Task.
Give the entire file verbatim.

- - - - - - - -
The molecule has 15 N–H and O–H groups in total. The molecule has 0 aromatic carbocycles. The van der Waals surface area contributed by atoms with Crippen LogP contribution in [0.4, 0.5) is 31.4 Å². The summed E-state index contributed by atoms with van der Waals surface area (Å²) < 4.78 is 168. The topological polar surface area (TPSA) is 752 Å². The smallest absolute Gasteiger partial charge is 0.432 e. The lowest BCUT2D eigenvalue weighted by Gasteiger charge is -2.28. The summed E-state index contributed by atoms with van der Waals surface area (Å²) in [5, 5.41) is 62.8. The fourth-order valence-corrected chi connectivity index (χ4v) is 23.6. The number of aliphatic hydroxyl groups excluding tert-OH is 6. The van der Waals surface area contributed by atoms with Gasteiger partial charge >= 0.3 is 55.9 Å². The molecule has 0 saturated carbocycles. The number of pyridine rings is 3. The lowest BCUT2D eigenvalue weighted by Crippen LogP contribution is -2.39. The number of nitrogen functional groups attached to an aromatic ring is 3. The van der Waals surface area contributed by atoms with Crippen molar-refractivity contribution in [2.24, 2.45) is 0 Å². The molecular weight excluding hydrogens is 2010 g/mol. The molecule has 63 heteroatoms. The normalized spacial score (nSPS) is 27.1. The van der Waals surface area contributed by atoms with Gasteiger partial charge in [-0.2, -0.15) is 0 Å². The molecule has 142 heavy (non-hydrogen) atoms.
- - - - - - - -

The molecule has 15 N–H and O–H groups in total. The molecule has 0 aromatic carbocycles. The van der Waals surface area contributed by atoms with Crippen LogP contribution in [0.4, 0.5) is 31.4 Å². The summed E-state index contributed by atoms with van der Waals surface area (Å²) < 4.78 is 168. The topological polar surface area (TPSA) is 752 Å². The smallest absolute Gasteiger partial charge is 0.432 e. The lowest BCUT2D eigenvalue weighted by Gasteiger charge is -2.28. The summed E-state index contributed by atoms with van der Waals surface area (Å²) in [5, 5.41) is 62.8. The fourth-order valence-corrected chi connectivity index (χ4v) is 23.6. The number of aliphatic hydroxyl groups excluding tert-OH is 6. The van der Waals surface area contributed by atoms with Gasteiger partial charge >= 0.3 is 55.9 Å². The molecule has 0 saturated carbocycles. The number of pyridine rings is 3. The lowest BCUT2D eigenvalue weighted by Crippen LogP contribution is -2.39. The number of nitrogen functional groups attached to an aromatic ring is 3. The van der Waals surface area contributed by atoms with Crippen molar-refractivity contribution in [2.24, 2.45) is 0 Å². The molecular weight excluding hydrogens is 2010 g/mol. The molecule has 63 heteroatoms. The normalized spacial score (nSPS) is 27.1. The van der Waals surface area contributed by atoms with Gasteiger partial charge in [-0.2, -0.15) is 0 Å². The molecule has 142 heavy (non-hydrogen) atoms.